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BBC micro:bit

Digital Skills Award

It’s clear that there is a strong and well established need to focus on computing, digital and coding skills within the UK. A number of reports have highlighted this skills gap, including a study carried out on behalf of O2 towards the end of 2013, which found that Britain will need 750,000 skilled digital workers by 2017 which, if not met, could result in costing the UK as much as £2bn each year.

The BBC took on the challenge to get a whole generation of young people, aged 11 to 12 years old, coding again, as they did when the BBC Micro computer was released in the 1980’s. BBC Learning developed a number of concepts from early 2014, from wearable tech, coding platforms, playful devices and codeable kit, tested a number of ‘proof of concepts’ at a series of family events, focus groups and at schools throughout 2014, before finally settling on a pocket sized programmable prototype device; the BBC micro:bit.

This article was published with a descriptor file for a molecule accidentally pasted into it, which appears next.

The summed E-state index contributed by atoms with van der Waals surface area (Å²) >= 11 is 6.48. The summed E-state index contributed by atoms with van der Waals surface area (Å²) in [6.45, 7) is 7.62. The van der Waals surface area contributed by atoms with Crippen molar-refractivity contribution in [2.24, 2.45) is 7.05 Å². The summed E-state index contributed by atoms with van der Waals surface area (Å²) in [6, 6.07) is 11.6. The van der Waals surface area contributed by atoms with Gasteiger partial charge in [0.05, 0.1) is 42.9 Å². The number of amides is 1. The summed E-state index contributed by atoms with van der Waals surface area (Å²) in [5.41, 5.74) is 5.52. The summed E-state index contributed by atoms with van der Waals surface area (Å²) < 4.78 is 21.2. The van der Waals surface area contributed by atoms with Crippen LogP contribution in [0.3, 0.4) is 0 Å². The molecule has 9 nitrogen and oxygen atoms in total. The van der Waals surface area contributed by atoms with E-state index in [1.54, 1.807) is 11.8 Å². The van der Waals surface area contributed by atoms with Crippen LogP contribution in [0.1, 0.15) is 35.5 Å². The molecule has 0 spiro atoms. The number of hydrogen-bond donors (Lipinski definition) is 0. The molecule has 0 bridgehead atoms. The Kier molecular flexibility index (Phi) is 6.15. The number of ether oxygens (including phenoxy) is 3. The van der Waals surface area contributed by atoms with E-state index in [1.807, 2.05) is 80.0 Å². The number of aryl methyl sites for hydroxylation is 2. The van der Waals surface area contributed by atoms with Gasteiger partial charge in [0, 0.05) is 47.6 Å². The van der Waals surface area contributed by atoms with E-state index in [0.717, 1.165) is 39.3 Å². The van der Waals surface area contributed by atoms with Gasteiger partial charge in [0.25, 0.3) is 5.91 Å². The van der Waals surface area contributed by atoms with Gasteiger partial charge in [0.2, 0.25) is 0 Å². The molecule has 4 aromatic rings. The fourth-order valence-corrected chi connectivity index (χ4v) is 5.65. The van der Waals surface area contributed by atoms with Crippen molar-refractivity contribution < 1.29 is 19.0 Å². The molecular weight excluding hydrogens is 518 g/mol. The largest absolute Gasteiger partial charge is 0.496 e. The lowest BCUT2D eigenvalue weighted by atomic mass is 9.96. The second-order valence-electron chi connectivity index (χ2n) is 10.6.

Image of child with micro:bit

The BBC micro:bit is a pocket-sized computer being given free to every pupil in Year 7 in England and Wales, S1 in Scotland and Year 8 Northern Ireland, to inspire them to get creative with digital and develop core skills in science, technology and engineering, delivered by the BBC and 30 partners. That’s 1 million small codeable devices providing a hands-on, tangible, learning experience for learners to develop an intuitive understanding of physical concepts in technology and computing, as well as complex thinking and problem-solving strategies.

Micro:bit being used by a young child

The webapp has been started over half a million times – this is where students go to write code and view scripts. The BBC micro:bit simulator has run almost 2.3 million times, so that students can check their code running on screen before they download it and transfer it to their micro:bit, and over a quarter of a million scripts have been downloaded ready to be run on a BBC micro:bit – this is when a user downloads the programme they have coded onto their device, and highlights the genuine impact of this project.

Finalists for the Digital Skills Award, BBC micro:bit are introducing young people to coding in an innovative and accessible way, providing them with free pocket-sized computers. Visit the BBC micro:bit website for more information. To find out who won the Digital Skills Award, visit the Winners 2016 page.

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